Notes: T-Mac's happy with progress in Warrior
By Todd TurnerDirtonDirt.com managing editor
TUCSON, Ariz. (Jan. 14) — After making an off-season switch to Warrior Race Cars, Tim McCreadie knows he has a long way to go in 2012. But the former World of Outlaws Late Model Series champion from Watertown, N.Y., is happy with the team's start after a fifth-place finish Saturday in the opening event of USA Raceway's sixth annual Wild West Shootout.
After climbing from his car — and barking a quick request to engine builder Bill Schlieper for the $20 bill owed him via a friendly water on the Patriots-Broncos NFL playoff game — the 13th-starting McCreadie talked about the steady improvement throughout the night. | Complete WWS coverage
"We were good. We've just gotta tweak it. We made big gains all night long and it's very comfortable to drive," said the 37-year-old McCreadie, who made his second chassis switch within 12 months in going to the Sanford Goddard-designed car. "It's one of those deals (where) if we draw a bad pill like we did today, it's not going to stop us from running out front like it did last year. So that's a good feeling.
"To start in back, I don't think anybody passed as many cars as we did, so that's a good feeling to be able to catch some guys and race with 'em. It's been a year or two."
Fuel pressure problems in Friday's practice limited McCreadie's track time on his first visit to Tucson, putting them a step or two behind entering Saturday afternoon's action. But McCreadie rallied from 10th to fourth in his heat race, then dominated a consolation race to earn a spot in the main event.
McCreadie jumped into the high groove at the start of the feature, working his way up to seventh before settling down lower on the track. But even McCreadie's problems in the race — the car pushed exiting the corners on the harder tires — can be labeled a positive.
"It did everything right through the middle (of the corner). The problem was, on throttle, it has too much drive, too much drive, I need to fix that," McCreadie said. "That's usually a good thing to have is too much. You can always dial it down — usually you can't find it is the problem. So in my mind, it's a success. The car's in one piece and we started midpack and drove up through there. And it's not like this is a cakewalk out there. Hopefully we'll keep going with it."
Heckenast's big run spoiled
Frank Heckenast Jr. was pleased with how fast his No. 99jr Rocket Chassis was Saturday at USA Raceway, but the 23-year-old Frankfort, Ill., driver knew he missed a golden opportunity when had a couple of run-ins with a pair of infield tire barriers that ended his race.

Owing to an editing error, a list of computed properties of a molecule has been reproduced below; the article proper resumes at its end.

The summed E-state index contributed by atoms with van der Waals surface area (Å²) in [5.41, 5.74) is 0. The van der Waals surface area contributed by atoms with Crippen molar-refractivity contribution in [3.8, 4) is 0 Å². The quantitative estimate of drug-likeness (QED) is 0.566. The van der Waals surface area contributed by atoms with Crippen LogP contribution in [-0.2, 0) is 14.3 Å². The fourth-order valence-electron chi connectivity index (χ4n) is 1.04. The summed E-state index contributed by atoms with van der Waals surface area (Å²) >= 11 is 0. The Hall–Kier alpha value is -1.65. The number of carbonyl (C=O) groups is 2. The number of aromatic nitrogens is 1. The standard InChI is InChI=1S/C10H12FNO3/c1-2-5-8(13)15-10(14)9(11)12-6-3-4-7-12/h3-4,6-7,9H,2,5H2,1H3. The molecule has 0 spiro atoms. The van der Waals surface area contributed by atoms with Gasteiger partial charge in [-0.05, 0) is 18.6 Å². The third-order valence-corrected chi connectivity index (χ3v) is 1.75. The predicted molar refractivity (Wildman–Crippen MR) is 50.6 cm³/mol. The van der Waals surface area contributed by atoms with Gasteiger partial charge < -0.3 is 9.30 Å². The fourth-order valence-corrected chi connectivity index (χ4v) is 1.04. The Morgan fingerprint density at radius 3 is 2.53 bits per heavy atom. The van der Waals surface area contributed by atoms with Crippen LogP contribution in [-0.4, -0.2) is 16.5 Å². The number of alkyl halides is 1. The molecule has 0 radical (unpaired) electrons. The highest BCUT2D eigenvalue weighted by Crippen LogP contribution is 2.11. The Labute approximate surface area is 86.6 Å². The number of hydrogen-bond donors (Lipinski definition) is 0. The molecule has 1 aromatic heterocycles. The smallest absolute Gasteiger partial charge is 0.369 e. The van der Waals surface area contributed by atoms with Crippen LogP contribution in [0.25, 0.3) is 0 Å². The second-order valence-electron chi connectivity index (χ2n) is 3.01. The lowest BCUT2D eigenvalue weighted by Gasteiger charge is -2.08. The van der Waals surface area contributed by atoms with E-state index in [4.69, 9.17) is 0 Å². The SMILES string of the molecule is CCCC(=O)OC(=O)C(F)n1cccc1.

His white car ended up with extensive front-end damage that left crew members, including crew chief Austin Hargrove, making repairs after the 30-lapper.
"My crew guy is probably going to quit," Heckenast said. "He just spent three months putting that thing together and I destroyed it."
Fellow driver Shane Clanton dropped by and offered consolation, telling Heckenast: "They haven't quit making 'em. They make 'em every day."
The infield-hugging Heckenast started ninth and was up to fifth after a lap-13 restart when he ran into trouble.
"I was getting closer and closer to that (turn-two) tire, and I knew eventually I was going to hit it. I nicked it, I nicked it coming out of (turn) two, and it broke the brakes and steering and I just could not stop, steer — and I blasted that other (tire) down here (in turn three)." He concluded the recounting with one word: "Horrible."
Still, he was able to see the positives of running well on a night when a stout field of 69 Super Late Models jam-packed the pits.
"But besides that, it was a really good night. We were really happy. We tried some stuff tonight that Austin's been working on, and it turned out really good for us — besides that. So we're really happy.
"We were just hoping to make the race. Then when we made the race, we were hoping to make the top 10. Then we got into fifth ... we're happy. We'll just put 'er back together and go again."
A little wheel-hopping
When seventh-starting Jimmy Mars of Menomonie, Wis., tried to work under fifth-starting Will Vaught of Crane, Mo., near the race's midpoint, there was a little rubbing going on that culminated when the No. 28 of Mars wheel-hopped in turn four in a battle for third.
Mars took a moment to regroup and was never that close again while Vaught was able to move up and battle with Shannon Babb of Moweaqua, Ill., taking the second spot for good on the final lap.
The contact rubbed Mars wrong, but Vaught said he didn't intend to force Mars into the infield.
"I never saw Jimmy," said the 25-year-old Vaught, adding that he thought he bent a tire rod in the exchange. "I'll apologize to him after the races. It's hard to see when the car's all rocked up, and I wasn't blocking. If he's faster than me, he could've passed me. It's one of them deals."
Mars ended up settling for fourth after surviving the tangle with Vaught along with a brush with an infield tire barrier.
"I was trying to get by Vaught there on the back straightaway, and apparently he was just going to make sure he was going to the bottom whether I was there or not — so whatever," Mars said. "We jumped tires there a little bit. I'm just thankful we got fourth out of it. It was kind of a raw deal there, but whatever. We've got a long ways to go and the car's pretty much in one piece, so we'll keep rolling with that."